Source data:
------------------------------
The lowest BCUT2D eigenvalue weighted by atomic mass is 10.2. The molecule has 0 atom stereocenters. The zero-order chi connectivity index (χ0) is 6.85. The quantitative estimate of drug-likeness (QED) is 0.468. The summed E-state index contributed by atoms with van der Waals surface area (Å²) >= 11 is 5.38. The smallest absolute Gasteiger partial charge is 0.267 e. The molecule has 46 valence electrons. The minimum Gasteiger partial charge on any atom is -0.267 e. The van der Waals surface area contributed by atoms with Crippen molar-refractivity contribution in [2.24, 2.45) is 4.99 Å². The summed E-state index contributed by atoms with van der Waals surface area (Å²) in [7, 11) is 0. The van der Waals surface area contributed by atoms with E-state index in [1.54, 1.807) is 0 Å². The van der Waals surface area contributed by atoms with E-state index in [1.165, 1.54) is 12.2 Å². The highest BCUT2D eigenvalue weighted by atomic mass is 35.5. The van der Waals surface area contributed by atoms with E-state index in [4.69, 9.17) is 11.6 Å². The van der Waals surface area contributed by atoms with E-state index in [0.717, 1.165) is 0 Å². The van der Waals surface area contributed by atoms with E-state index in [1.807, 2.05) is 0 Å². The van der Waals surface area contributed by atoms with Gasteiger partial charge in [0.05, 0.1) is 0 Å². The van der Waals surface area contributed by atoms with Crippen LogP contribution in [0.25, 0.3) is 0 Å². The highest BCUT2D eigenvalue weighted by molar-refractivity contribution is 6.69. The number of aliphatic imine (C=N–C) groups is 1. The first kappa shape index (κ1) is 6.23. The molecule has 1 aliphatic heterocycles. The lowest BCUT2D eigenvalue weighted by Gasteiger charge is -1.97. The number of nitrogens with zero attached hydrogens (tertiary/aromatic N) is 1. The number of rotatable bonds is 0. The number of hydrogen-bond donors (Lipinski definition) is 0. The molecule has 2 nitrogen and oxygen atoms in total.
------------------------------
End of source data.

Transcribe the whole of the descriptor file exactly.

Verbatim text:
The lowest BCUT2D eigenvalue weighted by atomic mass is 10.2. The molecule has 0 atom stereocenters. The zero-order chi connectivity index (χ0) is 6.85. The quantitative estimate of drug-likeness (QED) is 0.468. The summed E-state index contributed by atoms with van der Waals surface area (Å²) >= 11 is 5.38. The smallest absolute Gasteiger partial charge is 0.267 e. The molecule has 46 valence electrons. The minimum Gasteiger partial charge on any atom is -0.267 e. The van der Waals surface area contributed by atoms with Crippen molar-refractivity contribution in [2.24, 2.45) is 4.99 Å². The summed E-state index contributed by atoms with van der Waals surface area (Å²) in [7, 11) is 0. The van der Waals surface area contributed by atoms with E-state index in [1.54, 1.807) is 0 Å². The van der Waals surface area contributed by atoms with E-state index in [1.165, 1.54) is 12.2 Å². The highest BCUT2D eigenvalue weighted by atomic mass is 35.5. The van der Waals surface area contributed by atoms with E-state index in [4.69, 9.17) is 11.6 Å². The van der Waals surface area contributed by atoms with E-state index in [0.717, 1.165) is 0 Å². The van der Waals surface area contributed by atoms with E-state index in [1.807, 2.05) is 0 Å². The van der Waals surface area contributed by atoms with Gasteiger partial charge in [0.05, 0.1) is 0 Å². The van der Waals surface area contributed by atoms with Crippen LogP contribution in [0.25, 0.3) is 0 Å². The highest BCUT2D eigenvalue weighted by molar-refractivity contribution is 6.69. The number of aliphatic imine (C=N–C) groups is 1. The first kappa shape index (κ1) is 6.23. The molecule has 1 aliphatic heterocycles. The lowest BCUT2D eigenvalue weighted by Gasteiger charge is -1.97. The number of nitrogens with zero attached hydrogens (tertiary/aromatic N) is 1. The number of rotatable bonds is 0. The number of hydrogen-bond donors (Lipinski definition) is 0. The molecule has 2 nitrogen and oxygen atoms in total.